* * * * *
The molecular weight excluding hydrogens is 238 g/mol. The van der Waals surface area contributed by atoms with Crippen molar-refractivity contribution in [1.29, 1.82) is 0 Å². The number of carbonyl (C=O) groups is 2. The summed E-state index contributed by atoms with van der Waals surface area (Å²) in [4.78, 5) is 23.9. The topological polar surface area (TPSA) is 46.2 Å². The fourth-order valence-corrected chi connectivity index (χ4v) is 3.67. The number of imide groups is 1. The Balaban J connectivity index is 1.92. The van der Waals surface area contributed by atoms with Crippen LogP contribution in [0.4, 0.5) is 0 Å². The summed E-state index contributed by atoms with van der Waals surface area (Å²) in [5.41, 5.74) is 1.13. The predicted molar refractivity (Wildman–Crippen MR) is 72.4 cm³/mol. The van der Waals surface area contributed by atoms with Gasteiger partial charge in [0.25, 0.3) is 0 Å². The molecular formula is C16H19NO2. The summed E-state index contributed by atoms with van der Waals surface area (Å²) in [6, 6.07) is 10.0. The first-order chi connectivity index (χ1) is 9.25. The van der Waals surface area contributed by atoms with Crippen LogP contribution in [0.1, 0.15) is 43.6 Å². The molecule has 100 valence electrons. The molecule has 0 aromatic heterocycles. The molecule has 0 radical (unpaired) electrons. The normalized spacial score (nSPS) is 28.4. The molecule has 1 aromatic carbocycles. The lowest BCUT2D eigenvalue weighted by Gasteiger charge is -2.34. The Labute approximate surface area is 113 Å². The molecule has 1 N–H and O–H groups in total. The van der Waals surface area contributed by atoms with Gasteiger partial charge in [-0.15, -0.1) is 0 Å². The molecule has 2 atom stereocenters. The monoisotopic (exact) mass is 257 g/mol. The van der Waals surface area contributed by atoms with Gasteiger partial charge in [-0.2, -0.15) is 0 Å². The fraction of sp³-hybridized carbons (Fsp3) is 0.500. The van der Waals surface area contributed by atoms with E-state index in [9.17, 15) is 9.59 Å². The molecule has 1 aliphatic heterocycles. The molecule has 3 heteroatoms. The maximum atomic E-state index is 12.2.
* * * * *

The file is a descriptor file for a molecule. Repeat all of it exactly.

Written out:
The molecular weight excluding hydrogens is 238 g/mol. The van der Waals surface area contributed by atoms with Crippen molar-refractivity contribution in [1.29, 1.82) is 0 Å². The number of carbonyl (C=O) groups is 2. The summed E-state index contributed by atoms with van der Waals surface area (Å²) in [4.78, 5) is 23.9. The topological polar surface area (TPSA) is 46.2 Å². The fourth-order valence-corrected chi connectivity index (χ4v) is 3.67. The number of imide groups is 1. The Balaban J connectivity index is 1.92. The van der Waals surface area contributed by atoms with Crippen LogP contribution in [0.4, 0.5) is 0 Å². The summed E-state index contributed by atoms with van der Waals surface area (Å²) in [5.41, 5.74) is 1.13. The predicted molar refractivity (Wildman–Crippen MR) is 72.4 cm³/mol. The van der Waals surface area contributed by atoms with Gasteiger partial charge in [0.25, 0.3) is 0 Å². The molecular formula is C16H19NO2. The summed E-state index contributed by atoms with van der Waals surface area (Å²) in [6, 6.07) is 10.0. The first-order chi connectivity index (χ1) is 9.25. The van der Waals surface area contributed by atoms with Crippen LogP contribution in [0.1, 0.15) is 43.6 Å². The molecule has 100 valence electrons. The molecule has 0 aromatic heterocycles. The molecule has 0 radical (unpaired) electrons. The normalized spacial score (nSPS) is 28.4. The molecule has 1 aromatic carbocycles. The lowest BCUT2D eigenvalue weighted by Gasteiger charge is -2.34. The Labute approximate surface area is 113 Å². The molecule has 1 N–H and O–H groups in total. The van der Waals surface area contributed by atoms with Gasteiger partial charge in [-0.15, -0.1) is 0 Å². The molecule has 2 atom stereocenters. The monoisotopic (exact) mass is 257 g/mol. The van der Waals surface area contributed by atoms with Gasteiger partial charge in [-0.2, -0.15) is 0 Å². The fraction of sp³-hybridized carbons (Fsp3) is 0.500. The van der Waals surface area contributed by atoms with E-state index in [9.17, 15) is 9.59 Å². The molecule has 1 aliphatic heterocycles. The molecule has 3 heteroatoms. The maximum atomic E-state index is 12.2.